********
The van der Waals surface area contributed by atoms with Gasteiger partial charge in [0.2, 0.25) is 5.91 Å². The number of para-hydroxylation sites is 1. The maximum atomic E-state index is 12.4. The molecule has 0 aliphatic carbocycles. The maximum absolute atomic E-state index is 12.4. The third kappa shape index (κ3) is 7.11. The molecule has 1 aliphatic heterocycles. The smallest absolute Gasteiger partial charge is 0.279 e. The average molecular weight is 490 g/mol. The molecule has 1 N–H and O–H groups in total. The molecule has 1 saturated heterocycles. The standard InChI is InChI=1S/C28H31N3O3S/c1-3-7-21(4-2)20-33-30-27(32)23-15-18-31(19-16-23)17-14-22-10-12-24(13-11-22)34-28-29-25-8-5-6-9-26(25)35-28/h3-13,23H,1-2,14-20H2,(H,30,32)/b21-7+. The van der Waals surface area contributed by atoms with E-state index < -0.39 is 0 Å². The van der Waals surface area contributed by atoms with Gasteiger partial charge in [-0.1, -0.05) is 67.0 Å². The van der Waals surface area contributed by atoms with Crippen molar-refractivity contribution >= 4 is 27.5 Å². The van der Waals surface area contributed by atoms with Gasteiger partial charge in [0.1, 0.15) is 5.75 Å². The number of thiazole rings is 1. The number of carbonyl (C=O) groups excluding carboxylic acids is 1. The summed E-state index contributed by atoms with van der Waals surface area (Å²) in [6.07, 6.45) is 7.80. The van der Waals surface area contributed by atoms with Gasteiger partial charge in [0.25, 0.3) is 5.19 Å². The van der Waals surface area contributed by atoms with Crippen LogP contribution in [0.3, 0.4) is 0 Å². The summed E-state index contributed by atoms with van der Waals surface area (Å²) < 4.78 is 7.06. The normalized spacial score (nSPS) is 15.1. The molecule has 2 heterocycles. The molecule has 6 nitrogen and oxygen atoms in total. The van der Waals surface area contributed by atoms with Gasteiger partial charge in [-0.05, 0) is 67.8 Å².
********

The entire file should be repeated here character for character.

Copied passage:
The van der Waals surface area contributed by atoms with Gasteiger partial charge in [0.2, 0.25) is 5.91 Å². The number of para-hydroxylation sites is 1. The maximum atomic E-state index is 12.4. The molecule has 0 aliphatic carbocycles. The maximum absolute atomic E-state index is 12.4. The third kappa shape index (κ3) is 7.11. The molecule has 1 aliphatic heterocycles. The smallest absolute Gasteiger partial charge is 0.279 e. The average molecular weight is 490 g/mol. The molecule has 1 N–H and O–H groups in total. The molecule has 1 saturated heterocycles. The standard InChI is InChI=1S/C28H31N3O3S/c1-3-7-21(4-2)20-33-30-27(32)23-15-18-31(19-16-23)17-14-22-10-12-24(13-11-22)34-28-29-25-8-5-6-9-26(25)35-28/h3-13,23H,1-2,14-20H2,(H,30,32)/b21-7+. The van der Waals surface area contributed by atoms with E-state index < -0.39 is 0 Å². The van der Waals surface area contributed by atoms with Gasteiger partial charge in [-0.1, -0.05) is 67.0 Å². The van der Waals surface area contributed by atoms with Crippen molar-refractivity contribution >= 4 is 27.5 Å². The van der Waals surface area contributed by atoms with Gasteiger partial charge in [0.1, 0.15) is 5.75 Å². The number of thiazole rings is 1. The number of carbonyl (C=O) groups excluding carboxylic acids is 1. The summed E-state index contributed by atoms with van der Waals surface area (Å²) in [6.07, 6.45) is 7.80. The van der Waals surface area contributed by atoms with Gasteiger partial charge in [0.25, 0.3) is 5.19 Å². The van der Waals surface area contributed by atoms with Crippen LogP contribution in [0.3, 0.4) is 0 Å². The summed E-state index contributed by atoms with van der Waals surface area (Å²) < 4.78 is 7.06. The normalized spacial score (nSPS) is 15.1. The molecule has 2 heterocycles. The molecule has 6 nitrogen and oxygen atoms in total. The van der Waals surface area contributed by atoms with Gasteiger partial charge in [-0.05, 0) is 67.8 Å².